Spencer, David, Ltd    Lot 7. Block 20 	
Surrey,  Mrs. J _    Lot 15, Block 20 	
Spencer, David. Ltd  Lots S _■ 10, Block 28
Lang, Mrs. W    Block 52 	
Lang, S. F. McFndden, S„ & Mould,
Thomas      Block 53 	
Vater, Fred  ,..._ _	
McFadden, Wm., McFadden. Susan,      Block 55 	
& Llpsky, Alexander ....*.    Block 56 	
7.00
7.00
10.02
7.101
7.011
7.00
4.1)0
43.45
■13.40
32.00
1.19
1.19
1.51
1.19
1.04
1.19
.01
7.29
7.29
3.5S
7.29
12.75
12.75
12.75
12.76
12.75
12.75
12.75
12.75
12.75
12.75
12.75
12.75
12.75
12.75
12.75
12.76
12.75
12.76
12.75
12.75
12.75
21.97
17.36
17.36
17.30
17.36
17.30
22.20
17.30
17.36
17.36
17.36
20.94
20.94
22.74
20.94
21.39
20.94
10.20
63.49
63.50
48.33
Rupert District, Tp. 6, Port Hardy Townsite Addition. Pt. N.E.!. Sec. 31, Map No. 1329
Dunn, Geo. I., Estate  Lots 1 to 4 Block 15	
Jacobson, .Mrs. M  Lots 13 & 14. Block 23 	
Walker, John A  Lots 12, 14 & 16, Block 24 	
Coombs, Mrs. S  Lots 13 & 15, Block 27 	
1'chldo, Gentaro   Lot 4, Block 28 	
Jacobson, Mrs. M  Lot 1, Block 48  _	
Pettigrew, T. P.  Lot 10, Block 50 	
Subd. N.E.!. Sec. 21 & S.E.!. Sec. 25, Map No. 810A. Township 9
Hodgklnson, Alex  Lot 1. Block 47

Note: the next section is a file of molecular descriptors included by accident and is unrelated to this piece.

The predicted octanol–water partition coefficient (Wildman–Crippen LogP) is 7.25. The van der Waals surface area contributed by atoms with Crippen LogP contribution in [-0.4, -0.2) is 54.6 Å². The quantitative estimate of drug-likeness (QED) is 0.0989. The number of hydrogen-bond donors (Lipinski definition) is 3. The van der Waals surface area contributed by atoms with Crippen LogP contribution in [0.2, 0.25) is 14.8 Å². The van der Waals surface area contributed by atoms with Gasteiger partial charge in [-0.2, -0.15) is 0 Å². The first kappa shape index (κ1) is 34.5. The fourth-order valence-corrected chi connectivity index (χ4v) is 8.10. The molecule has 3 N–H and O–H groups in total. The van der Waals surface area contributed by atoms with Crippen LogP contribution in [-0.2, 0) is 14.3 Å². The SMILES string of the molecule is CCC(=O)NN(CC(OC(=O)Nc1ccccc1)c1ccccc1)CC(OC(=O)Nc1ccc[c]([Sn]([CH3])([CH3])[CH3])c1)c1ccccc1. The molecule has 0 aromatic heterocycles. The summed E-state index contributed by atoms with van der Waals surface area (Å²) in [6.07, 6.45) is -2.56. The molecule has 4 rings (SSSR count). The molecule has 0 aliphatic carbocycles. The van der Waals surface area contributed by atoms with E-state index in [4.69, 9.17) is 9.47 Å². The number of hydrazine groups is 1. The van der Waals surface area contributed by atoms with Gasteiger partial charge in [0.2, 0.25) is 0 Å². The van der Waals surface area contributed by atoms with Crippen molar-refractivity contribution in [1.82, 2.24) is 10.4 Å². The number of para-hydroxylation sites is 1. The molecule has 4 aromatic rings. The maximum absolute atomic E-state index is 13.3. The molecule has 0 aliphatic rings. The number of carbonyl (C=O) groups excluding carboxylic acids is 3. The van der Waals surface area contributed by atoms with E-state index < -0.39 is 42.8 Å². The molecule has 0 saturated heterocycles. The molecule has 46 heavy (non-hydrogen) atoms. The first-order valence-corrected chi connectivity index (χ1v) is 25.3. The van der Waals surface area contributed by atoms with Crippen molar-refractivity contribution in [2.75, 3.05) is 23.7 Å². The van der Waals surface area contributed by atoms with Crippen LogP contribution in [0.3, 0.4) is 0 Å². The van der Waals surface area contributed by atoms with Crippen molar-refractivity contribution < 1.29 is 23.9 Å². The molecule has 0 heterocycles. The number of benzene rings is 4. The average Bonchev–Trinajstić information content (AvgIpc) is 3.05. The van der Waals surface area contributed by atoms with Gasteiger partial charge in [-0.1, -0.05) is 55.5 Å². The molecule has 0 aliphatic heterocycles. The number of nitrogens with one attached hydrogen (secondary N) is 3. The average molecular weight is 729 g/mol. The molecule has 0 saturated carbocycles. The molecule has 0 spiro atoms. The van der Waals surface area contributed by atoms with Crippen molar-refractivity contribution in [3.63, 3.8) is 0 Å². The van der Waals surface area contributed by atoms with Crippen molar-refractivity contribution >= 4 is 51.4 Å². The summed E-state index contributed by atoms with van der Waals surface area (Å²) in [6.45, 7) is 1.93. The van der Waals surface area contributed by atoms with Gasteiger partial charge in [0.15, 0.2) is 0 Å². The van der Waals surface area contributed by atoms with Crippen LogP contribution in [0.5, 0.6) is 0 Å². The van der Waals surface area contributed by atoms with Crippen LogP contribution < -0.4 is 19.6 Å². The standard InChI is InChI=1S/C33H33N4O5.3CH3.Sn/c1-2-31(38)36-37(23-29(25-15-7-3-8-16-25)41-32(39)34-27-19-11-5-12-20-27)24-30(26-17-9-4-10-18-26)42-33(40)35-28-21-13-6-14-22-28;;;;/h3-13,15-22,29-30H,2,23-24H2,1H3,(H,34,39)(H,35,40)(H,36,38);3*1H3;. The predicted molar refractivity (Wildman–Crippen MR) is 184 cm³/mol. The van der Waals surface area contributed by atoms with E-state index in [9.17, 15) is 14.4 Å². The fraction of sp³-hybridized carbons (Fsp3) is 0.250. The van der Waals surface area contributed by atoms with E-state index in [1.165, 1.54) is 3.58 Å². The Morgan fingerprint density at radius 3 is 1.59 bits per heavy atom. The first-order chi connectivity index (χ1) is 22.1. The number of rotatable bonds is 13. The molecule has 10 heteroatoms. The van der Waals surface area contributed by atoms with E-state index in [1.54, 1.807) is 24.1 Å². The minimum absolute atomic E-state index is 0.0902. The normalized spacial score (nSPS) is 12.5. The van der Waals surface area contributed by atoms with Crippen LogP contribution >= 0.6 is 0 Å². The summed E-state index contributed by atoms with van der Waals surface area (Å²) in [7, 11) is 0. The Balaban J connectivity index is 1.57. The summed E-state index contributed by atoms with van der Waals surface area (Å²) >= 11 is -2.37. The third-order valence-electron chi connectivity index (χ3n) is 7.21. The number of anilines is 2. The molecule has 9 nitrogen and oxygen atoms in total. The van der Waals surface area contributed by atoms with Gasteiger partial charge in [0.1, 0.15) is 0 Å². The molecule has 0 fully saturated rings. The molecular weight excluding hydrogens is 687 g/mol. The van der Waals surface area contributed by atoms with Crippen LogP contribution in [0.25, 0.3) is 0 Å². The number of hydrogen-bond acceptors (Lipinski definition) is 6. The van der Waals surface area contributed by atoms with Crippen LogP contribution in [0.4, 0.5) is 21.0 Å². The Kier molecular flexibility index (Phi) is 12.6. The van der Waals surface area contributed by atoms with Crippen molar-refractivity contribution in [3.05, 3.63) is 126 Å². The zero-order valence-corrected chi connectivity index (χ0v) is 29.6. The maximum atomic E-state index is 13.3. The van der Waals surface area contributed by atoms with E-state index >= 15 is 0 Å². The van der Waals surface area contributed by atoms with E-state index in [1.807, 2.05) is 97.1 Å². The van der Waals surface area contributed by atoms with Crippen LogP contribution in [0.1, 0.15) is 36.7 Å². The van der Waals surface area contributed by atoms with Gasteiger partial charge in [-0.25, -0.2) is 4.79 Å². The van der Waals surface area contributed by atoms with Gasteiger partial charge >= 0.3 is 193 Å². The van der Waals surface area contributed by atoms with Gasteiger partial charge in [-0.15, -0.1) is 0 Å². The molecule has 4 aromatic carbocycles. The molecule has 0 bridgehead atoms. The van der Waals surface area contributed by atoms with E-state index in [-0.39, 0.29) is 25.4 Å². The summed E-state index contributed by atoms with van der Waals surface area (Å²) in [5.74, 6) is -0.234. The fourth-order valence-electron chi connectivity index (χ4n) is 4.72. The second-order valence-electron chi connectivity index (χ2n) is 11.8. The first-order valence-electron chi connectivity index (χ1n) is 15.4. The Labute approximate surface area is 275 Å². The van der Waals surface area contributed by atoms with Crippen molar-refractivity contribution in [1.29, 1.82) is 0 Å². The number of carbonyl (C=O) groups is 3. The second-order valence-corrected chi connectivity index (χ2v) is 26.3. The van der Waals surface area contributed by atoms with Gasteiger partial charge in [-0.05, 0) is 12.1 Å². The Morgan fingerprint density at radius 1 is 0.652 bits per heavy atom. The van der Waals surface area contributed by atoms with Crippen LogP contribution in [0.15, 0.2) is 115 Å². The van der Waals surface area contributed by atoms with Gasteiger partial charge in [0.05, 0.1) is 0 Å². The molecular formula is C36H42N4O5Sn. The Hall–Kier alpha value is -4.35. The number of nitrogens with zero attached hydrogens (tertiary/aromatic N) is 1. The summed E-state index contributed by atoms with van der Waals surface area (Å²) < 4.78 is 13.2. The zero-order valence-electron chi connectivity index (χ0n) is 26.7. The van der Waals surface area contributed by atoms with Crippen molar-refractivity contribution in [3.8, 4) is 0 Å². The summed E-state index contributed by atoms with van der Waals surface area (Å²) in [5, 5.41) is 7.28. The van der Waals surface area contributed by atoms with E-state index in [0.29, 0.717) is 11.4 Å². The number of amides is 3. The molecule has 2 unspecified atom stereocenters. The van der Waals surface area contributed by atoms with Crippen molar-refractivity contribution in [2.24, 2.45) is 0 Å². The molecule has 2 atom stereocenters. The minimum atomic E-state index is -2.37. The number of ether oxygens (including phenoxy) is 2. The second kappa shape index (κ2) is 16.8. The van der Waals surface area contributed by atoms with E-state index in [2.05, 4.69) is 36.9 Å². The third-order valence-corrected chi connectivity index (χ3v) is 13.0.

Griffith, J. O  Lots 9 & 111, Block 68 	
Williams. Ed. T.  Lot. 1, Block 70 	
Levins, Robt. E  Lot 11, Block 87 	
Bergeron, Eugene   Lot 9, Block 93 	
Subd. Pt. N.E.!. Sec. 36, Map No. 2178, Township
Goodecre, Mrs. Ada M	
Goodacre, Mrs. Ada M	
Goodacre. Mrs. Ada M	
Goodacre. Mrs. Ada M	
Goodacre, Mrs. Ada M	
Goodacre, Mrs. Ada M	
Goodacre, Mrs. Ada M	
Hardy Bay Cold Storage Co.
Pacific Terminal Land Company
Pacific Terminal Land Company
Lots IS to 20, Block 1 	
Lots 1 to 3, Block 4 	
Lots 17 to 20, Block 4 	
Lots 1 to 3, Block 5 	
Lots 8 to 20, Block 5 	
Lots 4 to HI. Block A 	
Lots 1 to 10, Block B 	
Pt. Block D. Marked "A" 	
Township 11
W. Pt. S.E.Vi Sec. 20—112 acres 	
N.W.Vi ot N.E.VI, N.W.Vi of E.Vfc of
N.E.',4 of Soc. 2(1—05 acres 	
Township 23
fiellctley. Ethel G    S.W.Vi of Sec. 29—1 acre
13.81
2.2(1
12.75
28.76
7.DII
1.19
12.76
20.94
9.00
1.50
12.75
23.25
7.00
1.10
12.75
20.94
7.00
1.19
12.75
20.94
S.OO
1.41
12.75
22.111
8.00
1.41
12.75
22.10
Township 9
4.00
.01
12.75
17.30
4.00
.01
12.75
17.36
4.110
.61
12.75
17.36
O.Oil
.90
12.75
19.65
4.00
.01
12.75
17.36
9
3.00
.45
12.75
16.20
3.00
.45
12.75
16.20
3.511
.45
12.75
16.7"
3.1)11
.46
12.75
16.20
12.5H
1.S0
12.76
27.05
5.50
.85
12.75
19.10
9.5"
1.48
12.75
23.76
18.00
2.S7
12.75
33.62
12.""
17.08
13.75
142.83
65.00
0.95
13.75
88.31
18.30
Subd. N.E.1,. Sec. 19 & S.E. 19 acres of Sec. 30, Map No. 200(1
Falrbrolher. Hornce     Lot 4  4,00 .01        12.76       17.30
Township 21
Itnrncs, Charlos A    N.W.'i  Sec. 33 	
32.il" 3.58        13.75        49.33
12.76
23.96